When three cops of varying lawfulness cross paths with local toughs, the Montfermeil district of Paris violently descends into chaos, in Ladj Ly’s Cannes Special Prize–winning debut feature that ingeniously weaves the thematic threads of Victor Hugo’s masterpiece into an explosive contemporary narrative spotlighting France as a place of seismic political and social change.
France has won the World Cup. Summer has arrived. It should be a good day. Ladj Ly's explosive Cannes Jury Prize–winning debut feature begins here in Montfermeil, the same banlieue of Paris where part of Victor Hugo's chef-d'oeuvre on the downtrodden of France also took place. A century and a half later, Ly picks up the thematic threads of the great writer in a modern take on revolution against a broken system.
With an intense pace that doesn't let up, Les Misérables shifts among several groups that call this quartier home, including the local youth led by Issa (newcomer Issa Perica) and three policemen on the anti-crime brigade. The newest to these streets is the cop Stéphane (Damien Bonnard). While his plainclothes partners Chris (Alexis Manenti) and Gwada (Djebril Zonga) are more into playing at being cowboys, he approaches his job with an earnestness they have long lost. But quickly, and violently, their paths cross with Issa's and Stéphane learns that the regular rules don't apply. He must adapt — at any cost.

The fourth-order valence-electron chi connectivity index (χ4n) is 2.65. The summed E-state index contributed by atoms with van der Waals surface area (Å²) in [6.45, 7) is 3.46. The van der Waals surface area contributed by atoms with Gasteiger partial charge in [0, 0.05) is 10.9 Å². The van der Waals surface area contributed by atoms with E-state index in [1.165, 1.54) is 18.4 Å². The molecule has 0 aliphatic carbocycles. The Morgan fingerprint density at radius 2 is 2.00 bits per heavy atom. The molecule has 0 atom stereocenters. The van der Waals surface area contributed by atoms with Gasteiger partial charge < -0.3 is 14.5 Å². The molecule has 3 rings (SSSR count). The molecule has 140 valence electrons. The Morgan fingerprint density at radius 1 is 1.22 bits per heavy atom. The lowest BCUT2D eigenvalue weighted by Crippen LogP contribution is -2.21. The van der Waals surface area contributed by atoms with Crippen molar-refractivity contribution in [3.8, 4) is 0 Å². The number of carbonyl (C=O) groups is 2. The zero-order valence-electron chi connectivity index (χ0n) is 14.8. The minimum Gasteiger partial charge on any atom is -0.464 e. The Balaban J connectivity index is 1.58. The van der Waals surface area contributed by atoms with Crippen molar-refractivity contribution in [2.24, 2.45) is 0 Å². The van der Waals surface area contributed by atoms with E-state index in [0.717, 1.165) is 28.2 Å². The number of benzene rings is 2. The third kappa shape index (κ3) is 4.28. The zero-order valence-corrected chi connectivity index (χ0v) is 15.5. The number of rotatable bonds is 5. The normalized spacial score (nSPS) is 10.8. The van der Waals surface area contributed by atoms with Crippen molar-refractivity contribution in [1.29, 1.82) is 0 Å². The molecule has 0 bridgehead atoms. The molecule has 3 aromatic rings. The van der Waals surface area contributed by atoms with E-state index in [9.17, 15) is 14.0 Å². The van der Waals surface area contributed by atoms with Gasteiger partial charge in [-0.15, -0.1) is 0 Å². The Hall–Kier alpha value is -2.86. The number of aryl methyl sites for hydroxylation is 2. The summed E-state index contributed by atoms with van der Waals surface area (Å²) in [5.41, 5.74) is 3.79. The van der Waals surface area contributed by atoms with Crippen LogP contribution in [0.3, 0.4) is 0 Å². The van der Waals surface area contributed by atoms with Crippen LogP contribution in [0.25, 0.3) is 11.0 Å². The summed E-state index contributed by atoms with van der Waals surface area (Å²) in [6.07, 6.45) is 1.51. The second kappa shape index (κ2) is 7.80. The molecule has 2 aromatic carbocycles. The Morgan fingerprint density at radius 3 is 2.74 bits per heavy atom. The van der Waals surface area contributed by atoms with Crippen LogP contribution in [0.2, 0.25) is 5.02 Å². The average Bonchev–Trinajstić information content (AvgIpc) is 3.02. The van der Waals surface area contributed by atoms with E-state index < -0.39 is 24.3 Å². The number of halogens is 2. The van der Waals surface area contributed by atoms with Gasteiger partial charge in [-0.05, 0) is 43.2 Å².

Shot on location and using many first-time actors, Les Misérables is an example of the work of an exciting new crop of French filmmakers the critic and author Claire Diao has dubbed the "double vague": directors who are audacious and diverse, and want to challenge traditional narratives of what it means to be French. During a time of rising nationalism and right-wing politics in France, Ly's film further reverberates with an urgency, as this isn't merely a portrait of a community: it is a study of a nation on the brink.